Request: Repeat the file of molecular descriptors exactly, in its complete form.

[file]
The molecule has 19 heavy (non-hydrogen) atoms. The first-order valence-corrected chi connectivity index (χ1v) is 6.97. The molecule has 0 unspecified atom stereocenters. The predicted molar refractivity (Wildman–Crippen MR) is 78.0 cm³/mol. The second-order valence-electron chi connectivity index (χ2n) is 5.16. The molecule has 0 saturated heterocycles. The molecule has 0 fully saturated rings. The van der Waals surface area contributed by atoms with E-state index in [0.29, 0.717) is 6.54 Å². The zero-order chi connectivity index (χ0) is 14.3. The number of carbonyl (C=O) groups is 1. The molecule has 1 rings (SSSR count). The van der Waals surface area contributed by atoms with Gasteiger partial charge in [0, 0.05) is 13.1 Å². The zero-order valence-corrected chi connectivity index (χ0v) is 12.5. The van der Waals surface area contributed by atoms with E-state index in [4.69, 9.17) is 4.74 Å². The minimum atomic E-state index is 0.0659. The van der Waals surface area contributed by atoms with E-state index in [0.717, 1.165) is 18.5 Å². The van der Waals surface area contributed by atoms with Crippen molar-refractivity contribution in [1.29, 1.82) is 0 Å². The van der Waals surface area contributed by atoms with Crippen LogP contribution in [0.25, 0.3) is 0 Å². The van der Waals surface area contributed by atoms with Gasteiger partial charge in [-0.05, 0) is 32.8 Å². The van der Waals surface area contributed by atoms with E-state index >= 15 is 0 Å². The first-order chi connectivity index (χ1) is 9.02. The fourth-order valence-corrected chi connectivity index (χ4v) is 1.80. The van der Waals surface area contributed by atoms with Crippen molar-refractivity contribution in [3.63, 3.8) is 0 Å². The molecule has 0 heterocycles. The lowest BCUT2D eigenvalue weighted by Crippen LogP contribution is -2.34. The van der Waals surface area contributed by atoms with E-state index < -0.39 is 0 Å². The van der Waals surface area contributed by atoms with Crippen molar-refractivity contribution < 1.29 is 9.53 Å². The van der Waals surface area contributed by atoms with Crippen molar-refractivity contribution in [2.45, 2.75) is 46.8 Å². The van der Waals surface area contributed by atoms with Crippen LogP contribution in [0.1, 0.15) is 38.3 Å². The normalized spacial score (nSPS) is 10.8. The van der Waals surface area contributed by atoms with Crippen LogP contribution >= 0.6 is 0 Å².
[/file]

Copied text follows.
The molecule has 19 heavy (non-hydrogen) atoms. The first-order valence-corrected chi connectivity index (χ1v) is 6.97. The molecule has 0 unspecified atom stereocenters. The predicted molar refractivity (Wildman–Crippen MR) is 78.0 cm³/mol. The second-order valence-electron chi connectivity index (χ2n) is 5.16. The molecule has 0 saturated heterocycles. The molecule has 0 fully saturated rings. The van der Waals surface area contributed by atoms with E-state index in [0.29, 0.717) is 6.54 Å². The zero-order chi connectivity index (χ0) is 14.3. The number of carbonyl (C=O) groups is 1. The molecule has 1 rings (SSSR count). The van der Waals surface area contributed by atoms with Gasteiger partial charge in [0, 0.05) is 13.1 Å². The zero-order valence-corrected chi connectivity index (χ0v) is 12.5. The van der Waals surface area contributed by atoms with E-state index in [4.69, 9.17) is 4.74 Å². The minimum atomic E-state index is 0.0659. The van der Waals surface area contributed by atoms with E-state index in [0.717, 1.165) is 18.5 Å². The van der Waals surface area contributed by atoms with Crippen molar-refractivity contribution in [1.29, 1.82) is 0 Å². The van der Waals surface area contributed by atoms with Crippen LogP contribution in [0.25, 0.3) is 0 Å². The van der Waals surface area contributed by atoms with Gasteiger partial charge in [-0.05, 0) is 32.8 Å². The van der Waals surface area contributed by atoms with E-state index >= 15 is 0 Å². The first-order chi connectivity index (χ1) is 9.02. The fourth-order valence-corrected chi connectivity index (χ4v) is 1.80. The van der Waals surface area contributed by atoms with Crippen molar-refractivity contribution in [3.63, 3.8) is 0 Å². The molecule has 0 heterocycles. The lowest BCUT2D eigenvalue weighted by Crippen LogP contribution is -2.34. The van der Waals surface area contributed by atoms with E-state index < -0.39 is 0 Å². The van der Waals surface area contributed by atoms with Crippen molar-refractivity contribution < 1.29 is 9.53 Å². The van der Waals surface area contributed by atoms with Crippen molar-refractivity contribution in [2.45, 2.75) is 46.8 Å². The van der Waals surface area contributed by atoms with Crippen LogP contribution in [0.1, 0.15) is 38.3 Å². The normalized spacial score (nSPS) is 10.8. The van der Waals surface area contributed by atoms with Crippen LogP contribution >= 0.6 is 0 Å².